This battle royale does just enough to set itself apart from the crowd.
In between the very start of an H1Z1 match – in which up to 150 people parachute down onto a small and continually shrinking map – and the final moments laced with exploding crossbow bolts, it’s utter chaos. Sometimes that’s the good kind that leads to great moments of action, and sometimes it’s the disorganized and directionless kind that leads to boredom. In a genre now dominated by Fortnite and PlayerUnknown’s Battlegrounds, this battle royale struggles to find its own identity despite predating both – with the most promising spark of inspiration coming from an inventive new destruction derby-style mode.
H1Z1 is actually a refreshingly simple game in a lot of ways when all is said and done. Where contemporaries PUBG and Fortnite define themselves by aiming for a realistic feel and zany base-building shenanigans, respectively, H1Z1 floats somewhere in the middle. You can’t attach scopes and quick-draw magazines to your rifles and there are no sky bases or mile-high sniper towers to be found in this one. That lack of commitment to a signature look and style often leaves an empty feeling, even if it does have the benefit of being a more accessible battle royale as a result.
H1Z1 tries to fill that void with fast-paced action, but isn’t entirely successful. For example, at the very start of each match teams pick which region of the map to drop down to, and as areas become more populated they’ll start to glow yellow, orange, and eventually red, giving you the ability to determine how much of a firefight you want to immediately land in. (In PUBG, by contrast, the plane’s path and the circle’s placement is random, and you only get to pick when you drop.) Picking where to go makes the drop feel more strategic, but removes a lot of the impromptu strategy involved with random drop spots, and that makes them feel more routine. Most teams end up picking the same handful of popular spots regardless of the safe zone and just drive to the zone once they find a vehicle.
|Wait, Which H1Z1 Is This?|
|Originally, H1Z1 debuted on Steam Early Access in 2015 as a hardcore zombie survival game inspired directly by the popular ARMA 2 mod, DayZ. A few months later it added a tense battle royale multiplayer mode known as King of the Kill, which proved so popular it was spun out into its own separate Early Access game. In February 2016, the original zombie-focused H1Z1 was renamed as Just Survive, and in August 2017, King of the Kill was renamed back to H1Z1, and finally launched out of early access on February 28, 2018. That’s what’s reviewed here.|
Once on the ground, in my experience, a match of H1Z1 consists of three phases. The first all about looting and getting to the circle, if you aren’t already in it. The circle in H1Z1 shrinks slowly over the course of the match, just as you’d expect, except here the threat you’re avoiding is depicted as deadly poisonous gas instead of an electric force field.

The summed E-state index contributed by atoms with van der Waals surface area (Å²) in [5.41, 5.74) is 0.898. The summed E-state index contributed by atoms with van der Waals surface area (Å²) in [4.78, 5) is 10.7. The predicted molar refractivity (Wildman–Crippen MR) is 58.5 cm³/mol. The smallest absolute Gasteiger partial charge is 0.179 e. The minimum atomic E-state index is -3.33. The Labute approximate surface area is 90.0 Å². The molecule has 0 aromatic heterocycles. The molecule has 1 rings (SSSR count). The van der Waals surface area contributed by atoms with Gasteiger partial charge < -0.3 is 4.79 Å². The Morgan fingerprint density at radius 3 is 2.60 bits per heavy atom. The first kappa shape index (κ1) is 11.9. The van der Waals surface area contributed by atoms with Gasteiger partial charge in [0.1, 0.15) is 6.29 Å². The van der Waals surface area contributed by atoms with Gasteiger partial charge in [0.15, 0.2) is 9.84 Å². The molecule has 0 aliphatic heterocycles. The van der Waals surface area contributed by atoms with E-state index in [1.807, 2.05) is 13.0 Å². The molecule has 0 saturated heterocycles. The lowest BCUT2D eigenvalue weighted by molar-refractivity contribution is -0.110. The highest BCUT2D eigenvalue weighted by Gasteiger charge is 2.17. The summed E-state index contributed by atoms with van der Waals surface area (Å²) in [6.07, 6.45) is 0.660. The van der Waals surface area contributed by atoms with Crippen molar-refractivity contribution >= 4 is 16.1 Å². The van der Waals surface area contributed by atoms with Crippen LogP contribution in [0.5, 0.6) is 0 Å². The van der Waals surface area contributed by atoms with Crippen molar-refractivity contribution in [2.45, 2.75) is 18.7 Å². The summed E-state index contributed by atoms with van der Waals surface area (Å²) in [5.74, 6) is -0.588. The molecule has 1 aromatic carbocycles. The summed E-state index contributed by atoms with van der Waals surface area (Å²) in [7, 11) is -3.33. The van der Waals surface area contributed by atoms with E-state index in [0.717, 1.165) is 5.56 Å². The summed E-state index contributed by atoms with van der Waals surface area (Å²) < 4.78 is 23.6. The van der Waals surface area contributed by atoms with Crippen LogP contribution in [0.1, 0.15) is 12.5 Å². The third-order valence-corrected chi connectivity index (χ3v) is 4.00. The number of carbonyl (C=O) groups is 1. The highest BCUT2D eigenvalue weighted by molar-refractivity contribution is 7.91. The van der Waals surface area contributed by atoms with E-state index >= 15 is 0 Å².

Since the entirety of H1Z1’s design is predicated off of ramping up the action, the looting of the countryside is greatly compressed relative to most battle royale games. The good news is that there’s never a dull start – during my time with H1Z1 I’ve rarely needed to check more than two or three houses before I had all three weapon slots filled, a helmet, a backpack, and a thrown item like a grenade or molotov cocktail. That’s enough to carry me to the end game when the crates of really good stuff start to fall. The bad news is that there’s little variety: even though the locations of the houses I loot may change, the loot cycle always stays the same.
The good news is there’s never a dull start.
The one extra layer to the typical looting phase that H1Z1 introduces is some light crafting elements. You won’t be building an entire base like in Fortnite, but you can break down basic items like shirts and backpacks into pieces of cloth that can be turned into bandages for healing, or combined with duct tape and sheets of metal for body armor. It’s a shallow idea that never evolves into a full crafting system like the one found in Just Survive (H1Z1’s spin-off sibling) and could have honestly been left out with little consequence.
Grabbing more ammo never hurts, but there aren’t any attachments to search for or ultra-special weapons of any kind to stumble upon. Most people roll with an AR-15 as their ranged primary weapon, an AK-47 as their mid-range automatic weapon, and either a recurve bow with explosive arrows (if they’re lucky) or a shotgun for up-close blasting. Since I always ended up using the same few weapons every game, there was an utter lack of variety. Sure, I could’ve switched things up by choosing other weapons, but without hope of finding attachments that could make one of the others more enticing, there’s zero incentive to do so.
Once the first round of teams are killed off, that’s when the next phase begins, and it can either be the most exciting part or the most boring. Depending on whether you’re playing solo, duo, or in five-person squads, your strategy may vary a bit, but this is the part of the match where people drive around and try to pick off as many stragglers as possible. What makes this more exciting here than other games is that it’s an area where H1Z1 embraces absurdity: you cannot run people over, but you can jump out of a vehicle at full speed without taking damage. Those two facts totally change the dynamic of facing off against a fast-approaching car in favor of the on-foot player, making it closer to a fair fight. But if you don’t evade the incoming fire from passengers and take out the driver before they close the gap they can pull up right beside you, hop out, blast you with a shotgun, then jump back in all in one fell swoop.